According to a 2013 report by Downstream Strategies, eastern Kentucky’s Knott, Letcher, Pike, Bell, and Harlan counties are particularly vulnerable to shifting coal demand and changes in electricity markets, and therefore, require the most immediate attention from policymakers seeking to alleviate the economic impacts of the region’s declining coal industry.

James River has historically operated in all of those counties. But in September 2013, poor demand forced the company to lay off 525 employees and idle production at its McCoy-Elkhorn complex in Pike and Floyd counties and the Bledsoe complex in Leslie and Harlan counties.

Two months later, the struggling coal operator idled four more mines and furloughed 200 workers.

James River has not posted an annual net profit since 2010 and reported net loss of approximately $16.4 million in 2013. Investors expected the bankruptcy was imminent after the company recently received a notice from Nasdaq that it was not complying with the stock market’s rules after its stock closed below $1 per share for 30 business days.

In its bankruptcy filing, the company said it has assets valued at about $1.06 billion and liabilities of about $818.7 million, according to the Richmond Times-Dispatch.

“The coal markets in the U.S. have changed dramatically during the past several years,” said James River Chairman and CEO Peter T. Socha. “Some of these changes are cyclical due to continued weakness in the real economy. Other of the changes are more permanent like changes in government environmental regulations, improved methods to produce natural gas, and switching between coal basins by domestic power utilities.”

A federal judge approved James River’s request to continue operations during its restructuring process, including paying wages and providing health care and other benefits to its 1,200 employees.

The company also appears committed to carrying out its contracts with electric utilities such as Indianapolis Power & Light, and Kentucky Utilities Co., which it supplies with coal from more productive mines in the Illinois Basin.

Either way, according to SNL Energy, James River’s chances for survival post-bankruptcy could be hindered by expiring contracts with electric utilities and the shrinking demand for Central Appalachian coal.

Rural Electric Co-ops Can Renew Community Spirit

Thursday, April 10th, 2014 - posted by guestbloggers

{ Editor’s Note }We occasionally invite a guest to “pull up a chair” and share their views on issues important to you. Today’s post is from Brian Depew, the executive director of the Center for Rural Affairs, a group that works to establish strong rural communities, social and economic justice, environmental stewardship. This post, about how rural electric co-ops can renew community spirit, originally appeared on the Center for Rural Affairs’ clean energy blog.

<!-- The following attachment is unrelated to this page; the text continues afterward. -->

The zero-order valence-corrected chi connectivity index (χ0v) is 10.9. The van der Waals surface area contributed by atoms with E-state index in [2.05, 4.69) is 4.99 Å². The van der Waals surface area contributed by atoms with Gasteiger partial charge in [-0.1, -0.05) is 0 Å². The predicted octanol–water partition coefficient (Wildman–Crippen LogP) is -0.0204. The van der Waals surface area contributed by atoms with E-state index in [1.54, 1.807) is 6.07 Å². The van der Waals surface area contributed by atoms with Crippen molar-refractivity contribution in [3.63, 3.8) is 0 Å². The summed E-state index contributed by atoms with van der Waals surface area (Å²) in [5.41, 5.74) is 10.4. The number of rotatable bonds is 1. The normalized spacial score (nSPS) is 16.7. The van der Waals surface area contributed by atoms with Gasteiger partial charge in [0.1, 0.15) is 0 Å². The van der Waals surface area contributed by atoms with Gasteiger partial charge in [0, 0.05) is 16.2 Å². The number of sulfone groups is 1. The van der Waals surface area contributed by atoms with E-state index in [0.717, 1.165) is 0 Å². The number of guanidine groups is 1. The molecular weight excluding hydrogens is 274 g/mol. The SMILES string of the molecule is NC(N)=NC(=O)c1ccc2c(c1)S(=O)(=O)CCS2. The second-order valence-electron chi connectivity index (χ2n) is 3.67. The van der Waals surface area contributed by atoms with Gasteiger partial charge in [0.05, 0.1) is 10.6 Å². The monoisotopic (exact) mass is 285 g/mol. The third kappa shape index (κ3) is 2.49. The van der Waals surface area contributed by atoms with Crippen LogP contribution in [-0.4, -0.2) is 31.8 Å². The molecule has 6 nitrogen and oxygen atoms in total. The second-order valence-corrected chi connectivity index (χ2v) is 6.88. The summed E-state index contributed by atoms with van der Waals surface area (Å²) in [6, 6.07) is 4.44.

I tore a page out of my rural electric co-op newsletter last fall. It is pinned it to my wall. I read it every day. It says, “Electric co-ops were constructed with lines, poles, and the foolhardy notion that we all prosper by helping each other.”

Brian Depew

Brian Depew

It’s so true. The cooperative spirit that brought electric service to rural America represents the community-driven values of small towns – values the Center works to uphold today.

More than 900 rural electric coops serve 42 million people in 47 states. Co-ops remain democratically controlled, run by elected customer-members. But the co-ops have drifted from their community-oriented mission.

Increasingly, they rely disproportionately on coal for generation. Seventy percent of the power co-ops deliver comes from burning coal. The number has fallen to 37 percent nationwide. The ironies are three-fold.

Cost: Electric co-ops serve 327, or 93 percent, of the nation’s 353 counties suffering the deepest and most persistent poverty.

These counties would benefit from affordable electric rates and the economic development potential of developing renewable resources. As the cost of coal has risen and the cost of renewables has fallen, co-ops have failed to respond.

As a result, co-op electric rates are now 9 percent higher than neighboring utilities. Nationwide 350 co-ops charge 15 percent more, and 175 co-ops charge 30 percent more.

Opportunity: Rural electric coops are in a tremendous position to create economic opportunity by investing in local energy. Co-ops serve 75 percent of the nation’s land area, including a vast majority of the best wind and solar resources in the country.

Developing these resources would represent a direct investment in their communities. Take one small example. Research shows that every two megawatts of wind energy installed creates one job and increases county-level personal income by $22,000.


Money spent in the community stays in the community. Creating a resilient energy industry that will last decades into the future is one of the easiest and smartest steps a community can take to tackle long-term economic challenges.

Democratic Control: The democratically elected board members of these co-ops are in an enviable position to jump start economic growth.

As we travel the country, we hear a consistent theme. Many of you want to invest in renewable resources. You want your co-ops to invest in community-based wind, and you want your co-ops to work with you (not against you) to invest in farm and home-based energy systems.

Repeated public polling bears out the anecdotes. Rural people support greater development of renewable energy sources. They are even willing to pay more for the initial investment.

Yet, there is a disconnect between what you want and what your democratically controlled co-op delivers.

Renewing Spirit: This is why it is time to renew the community spirit that built co-ops. I believe in the foolhardy notion that we all prosper by helping each other. I know you do to.

Eighty years ago that meant coming together to sink poles in the ground and string lines between them. Today it means reinvigorating the democratic control of our local co-ops and harnessing the power of local energy development.